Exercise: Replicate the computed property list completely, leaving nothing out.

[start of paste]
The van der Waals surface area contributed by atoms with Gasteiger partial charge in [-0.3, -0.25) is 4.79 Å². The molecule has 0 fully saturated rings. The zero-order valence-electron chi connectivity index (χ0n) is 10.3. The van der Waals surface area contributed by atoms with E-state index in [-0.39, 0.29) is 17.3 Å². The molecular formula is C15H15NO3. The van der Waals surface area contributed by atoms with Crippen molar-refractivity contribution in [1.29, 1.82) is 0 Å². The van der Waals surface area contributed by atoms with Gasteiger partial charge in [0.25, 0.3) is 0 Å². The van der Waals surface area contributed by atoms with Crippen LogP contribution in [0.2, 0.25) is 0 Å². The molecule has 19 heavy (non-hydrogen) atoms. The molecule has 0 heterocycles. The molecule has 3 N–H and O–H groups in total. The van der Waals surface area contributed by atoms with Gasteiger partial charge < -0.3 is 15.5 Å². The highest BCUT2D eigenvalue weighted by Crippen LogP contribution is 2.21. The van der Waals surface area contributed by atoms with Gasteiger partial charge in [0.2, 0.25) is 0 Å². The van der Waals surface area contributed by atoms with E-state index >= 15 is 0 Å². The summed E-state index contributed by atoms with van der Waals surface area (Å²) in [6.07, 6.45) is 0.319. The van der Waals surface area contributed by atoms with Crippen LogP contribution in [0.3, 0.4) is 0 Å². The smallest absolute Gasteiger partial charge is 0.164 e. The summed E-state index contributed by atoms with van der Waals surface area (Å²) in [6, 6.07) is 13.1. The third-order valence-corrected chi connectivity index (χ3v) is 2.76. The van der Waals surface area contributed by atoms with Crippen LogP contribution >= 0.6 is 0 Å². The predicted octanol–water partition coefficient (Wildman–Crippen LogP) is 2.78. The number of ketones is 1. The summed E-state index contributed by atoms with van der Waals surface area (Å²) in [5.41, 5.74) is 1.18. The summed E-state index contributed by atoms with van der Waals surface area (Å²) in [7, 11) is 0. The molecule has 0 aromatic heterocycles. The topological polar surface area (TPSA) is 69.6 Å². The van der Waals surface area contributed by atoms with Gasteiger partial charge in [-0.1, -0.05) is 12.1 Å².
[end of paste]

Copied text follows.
The van der Waals surface area contributed by atoms with Gasteiger partial charge in [-0.3, -0.25) is 4.79 Å². The molecule has 0 fully saturated rings. The zero-order valence-electron chi connectivity index (χ0n) is 10.3. The van der Waals surface area contributed by atoms with E-state index in [-0.39, 0.29) is 17.3 Å². The molecular formula is C15H15NO3. The van der Waals surface area contributed by atoms with Crippen molar-refractivity contribution in [1.29, 1.82) is 0 Å². The van der Waals surface area contributed by atoms with Gasteiger partial charge in [0.25, 0.3) is 0 Å². The van der Waals surface area contributed by atoms with Crippen LogP contribution in [0.2, 0.25) is 0 Å². The molecule has 19 heavy (non-hydrogen) atoms. The molecule has 0 heterocycles. The molecule has 3 N–H and O–H groups in total. The van der Waals surface area contributed by atoms with Gasteiger partial charge < -0.3 is 15.5 Å². The highest BCUT2D eigenvalue weighted by Crippen LogP contribution is 2.21. The van der Waals surface area contributed by atoms with Gasteiger partial charge in [0.2, 0.25) is 0 Å². The van der Waals surface area contributed by atoms with E-state index >= 15 is 0 Å². The summed E-state index contributed by atoms with van der Waals surface area (Å²) in [6.07, 6.45) is 0.319. The van der Waals surface area contributed by atoms with Crippen LogP contribution in [0.3, 0.4) is 0 Å². The smallest absolute Gasteiger partial charge is 0.164 e. The summed E-state index contributed by atoms with van der Waals surface area (Å²) in [6, 6.07) is 13.1. The third-order valence-corrected chi connectivity index (χ3v) is 2.76. The van der Waals surface area contributed by atoms with Crippen LogP contribution >= 0.6 is 0 Å². The predicted octanol–water partition coefficient (Wildman–Crippen LogP) is 2.78. The number of ketones is 1. The summed E-state index contributed by atoms with van der Waals surface area (Å²) in [5.41, 5.74) is 1.18. The summed E-state index contributed by atoms with van der Waals surface area (Å²) in [7, 11) is 0. The molecule has 0 aromatic heterocycles. The topological polar surface area (TPSA) is 69.6 Å². The van der Waals surface area contributed by atoms with Gasteiger partial charge in [-0.1, -0.05) is 12.1 Å².